Norton Point will be closed to swimmers and vehicle traffic Wednesday to accommodate efforts to remove a dead fin whale.

Onlookers gathered; part of beach near whale was cordoned off. — Ray Ewing

The manner of removal is to be determined, and the Edgartown board of health is testing the water to determine whether the whale has affected water quality.

The large, badly decomposed whale washed up in the surf at South Beach on Monday morning as Fourth of July beach-goers started to arrive for one of the busiest days of the year. Edgartown officials cordoned off a section of beach surrounding the whale and warned visitors that the whale could pose a public health hazard or attract sharks.

By Tuesday the whale had migrated about 200 yards eastward to Norton Point, the barrier beach managed by The Trustees of Reservations. The organization’s Vineyard superintendent Chris Kennedy said Tuesday evening that the whale has broken into two sections, which complicates removal efforts.

Ray Ewing

There was an attempt Tuesday to tow the whale away, but the seas were rough and fog descended just as the boat was in position, he said.

On Wednesday, The Trustees and town officials will meet and discuss how to proceed. “We may very well end up having to pull it out of the surf and bury it,” Mr. Kennedy said. Heavy equipment contractors will be on hand, and the town has spoken with fishermen about using their boats if the whale can be towed to sea. Harbor master Charlie Blair is overseeing that effort, Mr. Kennedy said.

The removal project combined with public health concerns brought about the beach closure Wednesday, he said. The board of health has voiced concerns that the dead whale is a public health hazard and took water samples in the area on Tuesday.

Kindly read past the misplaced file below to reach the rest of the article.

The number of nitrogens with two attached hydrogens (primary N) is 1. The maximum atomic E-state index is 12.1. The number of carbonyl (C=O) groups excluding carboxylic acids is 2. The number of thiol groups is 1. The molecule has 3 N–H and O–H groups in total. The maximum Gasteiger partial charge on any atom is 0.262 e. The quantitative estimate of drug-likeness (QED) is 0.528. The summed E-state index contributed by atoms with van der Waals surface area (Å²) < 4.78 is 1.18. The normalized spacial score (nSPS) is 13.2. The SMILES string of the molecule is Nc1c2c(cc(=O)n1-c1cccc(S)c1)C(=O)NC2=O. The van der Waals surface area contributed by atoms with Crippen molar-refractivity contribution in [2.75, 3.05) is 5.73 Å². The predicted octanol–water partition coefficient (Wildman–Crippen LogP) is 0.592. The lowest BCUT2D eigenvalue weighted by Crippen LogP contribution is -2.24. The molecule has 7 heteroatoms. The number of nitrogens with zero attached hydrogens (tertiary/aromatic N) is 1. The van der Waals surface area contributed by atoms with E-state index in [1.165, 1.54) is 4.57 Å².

“And if we do have to pull it out of the surf and dig a burial pit for it, it would be virtually impossible if people are setting up all around with beach blankets and such,” Mr. Kennedy said.

New England Aquarium spokesman Tony LaCasse said that public health is a main concern. “It’s prudent to be careful around that,” he said, adding that the whale could have “a host of bacteria” and it is wise to be cautious.

Felix Neck Wildlife Sanctuary director Suzan Bellincampi echoed that caution, saying people and their dogs should steer clear of the whale to avoid zoonotic diseases (diseases that can spread between animals and humans).

The whale was identified Tuesday as a fin whale that had previously been seen floating off the coast a few weeks ago, NOAA Fisheries spokesman Jennifer Goebel told the Gazette Tuesday. She said NOAA had not received official photos of the whale and had no further information about where the whale had been seen before, its age or sex, or manner of death. A necropsy will not be done because the whale is too decomposed, she said.

Fin whales, also called finback or razorback whales, are commonly found in New England waters, where they feed on krill, schooling fishes, and squid. They are the second largest whale species and can grow to be 80 feet long and weigh up to 80 tons. They can live to be 90 years old.

The species is listed as endangered at the state and federal level, and threats to fin whales include collisions with vessels, habitat degradation, entanglement in fishing gear, reduced prey abundance, and disturbance from low-frequency noise, according to NOAA.

Ms. Goebel said that when whales are beached or too decomposed to be towed further out to sea they are sometimes taken to landfills. In the case of a humpback whale that stranded a few weeks ago in Rye, N.H., the meat was taken off the whale and taken to a composting facility to be used as gardening compost.

The town of Edgartown and Trustees are operating a Norton Point beach information line at 774-310-1110, which is updated with beach opening and closing information.